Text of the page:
The Board of Directors has declared a quarterly dividend of $0.08 per share. This brings our first half FY ’22 total dividends to $0.16 per share, unchanged from a year ago. Our operating cash flow and adjusted earnings per share more than covered the dividend per share. Mentioned at our FY ’21 results briefing that we plan to put in place a scrip dividend scheme. We do not plan to introduce scrip dividends in FY ’22, even though we have completed the groundwork for the scheme.
We will reassess the feasibility of doing so sometime in the future. With this, let me now hand over to Boon Chye, who will deliver our business update.
Loh Boon Chye
Good evening, everyone. Likewise, Wishing everyone a prosperous and healthy, successful year of the Tiger. Thank you again for joining our first half FY ’22 results briefing. Excited to report that in the first half of FY ’22, our listing platform helped companies and REIT raise a total of SGD 1.3 billion. That is 90% higher year-on-year and also exceeding FY ’21.
In that included one of the largest REIT listings globally by funds raised. We’re seeing clear interest from potential issuers on the back of our new special-purpose acquisition companies or SPACs framework and the joint interagency funding initiatives for high-growth companies.
Last month, we welcomed our inaugural batch of 3 SPACs listings, which raised a total of more than SGD 500 million. The SPACs launched by high-quality sponsors received positive reception. We look forward to the subsequent business combinations, which will introduce more businesses in the new economy sectors and provide investors with wider choices. Together with the rest of the capital markets initiatives and secular trends that we’re seeing, indeed, we are well poised to provide wide-ranging solutions to support global enterprises at different stages of our growth.
Besides company listings, we are also broadening our product shell so that investors can participate in Asia’s growth. In our ETF market, we saw strong growth with the combined AUM increasing almost 50% to more than SGD 12 billion. We saw and launched new thematic such as green REITs, sustainability, electric vehicles and also future mobility as well as leverage and invest products. This clearly expanded investment possibilities for investors and effective of these ETFs were launched in partnership with SGX using indices developed by SGX Index Edge or IEdge.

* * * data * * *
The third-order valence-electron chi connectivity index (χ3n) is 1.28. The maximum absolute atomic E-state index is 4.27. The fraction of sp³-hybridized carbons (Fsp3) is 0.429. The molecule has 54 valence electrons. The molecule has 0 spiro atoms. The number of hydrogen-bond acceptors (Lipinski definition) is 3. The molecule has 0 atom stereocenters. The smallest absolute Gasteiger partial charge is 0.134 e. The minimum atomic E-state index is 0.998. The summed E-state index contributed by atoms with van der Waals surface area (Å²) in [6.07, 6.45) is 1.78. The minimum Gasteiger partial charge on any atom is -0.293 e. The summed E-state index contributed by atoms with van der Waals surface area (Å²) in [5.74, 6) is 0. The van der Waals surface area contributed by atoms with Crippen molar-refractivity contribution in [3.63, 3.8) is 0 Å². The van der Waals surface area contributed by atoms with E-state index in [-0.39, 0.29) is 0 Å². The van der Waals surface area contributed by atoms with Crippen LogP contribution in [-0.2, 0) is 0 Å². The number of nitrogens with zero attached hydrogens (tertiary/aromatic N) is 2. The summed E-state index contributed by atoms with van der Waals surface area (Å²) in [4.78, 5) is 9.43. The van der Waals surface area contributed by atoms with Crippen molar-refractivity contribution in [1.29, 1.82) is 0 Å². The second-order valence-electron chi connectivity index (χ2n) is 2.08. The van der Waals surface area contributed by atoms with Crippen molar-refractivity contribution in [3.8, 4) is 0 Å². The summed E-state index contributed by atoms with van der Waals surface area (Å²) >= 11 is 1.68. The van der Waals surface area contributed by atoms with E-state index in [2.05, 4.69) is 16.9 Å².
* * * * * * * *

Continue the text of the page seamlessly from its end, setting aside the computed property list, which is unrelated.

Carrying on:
Our comprehensive derivatives platform, coupled with around-the-clock liquidity, enable investors to navigate, amongst others, as we all have seen in the last few months and more recently, the evolving COVID-19 pandemic, the sell-up in technology stocks and also the future direction of Fed interest rate policy. In equity derivatives, our product suite provides unparallel liquid access to the market and the largest economies in Asia. In the first half of FY ’22, on average, USD 20 billion of notional value was transacted daily. With the mixed economic environment across various economies and uncertain outlook, this really will provide opportunities for investors, for risk managers. And in that, we saw dampened volatility in FTSE Taiwan, the Nikkei 225 will lead to slightly lower trading activity.
However, market activity increased in A50, the FTSE SGX A50, Nifty and SiMSCI, combination of various reasons: regulatory changes in China, a return of foreign portfolio investments in India and concerns about Omicron leading to greater institutional demand for risk management solutions.
FX, we are now clearly the largest globally for listed Asian FX futures, and this essentially is the venue for price discovery and liquid access to the largest and fastest-growing economies in Asia. Trading in the key contracts remain very robust in the face of major macroeconomic developments. In commodities, our suite of commodity derivatives registered strong volumes above physical and financial participants hedge and traded more. You heard from my colleague, Yao Loong, that talks about financialization of iron ore. And this is amidst market opportunities in the ongoing disruption and the trade-off in the supply chain.
In China, clearly remains a key driver of emerging market and global growth. Our very comprehensive suite of multi-asset access products allow investors to participate in this important market. So let me share some of the business update around that. In the SGX FTSE China A50 that remains super hyper liquid, that remains the leading international U.S. dollar-denominated China Asia futures.
It indeed had a strong first half of FY ’22. We started last year to introduce tighter spreads, change a big size. Today, it is 1 basis point across both the Asian and U.S. hours. That really means price formation across all time zones.
In the offshore market, it remains the most liquid China futures contract. And importantly, open interest grew at more than 10% between October and December of 2021. And you all know why we mentioned October, and we expect trading activity and open interest of FTSE China-A50 contract to continue to grow as the offshore Asia market expense.
In FX, we are the most liquid international dollar CNH futures in — on 9 December, the particular contract, CNH futures reached a new single-day volume record of more than 100,000 contracts being traded. In notional terms, that is USD 11 billion. Commodities, we are indeed now the leading global market for seaborne iron ore. As you are aware, iron ore is a major global commodity, and it is the second largest traded by tonnage and value. It has a key role in steel production, and that really means a proxy to the Chinese economy.
And as the reference, the SGX iron ore contract is highly correlated to key measures of the Chinese economy, such as the growth rate of industrial value added and PMI, purchases managers index.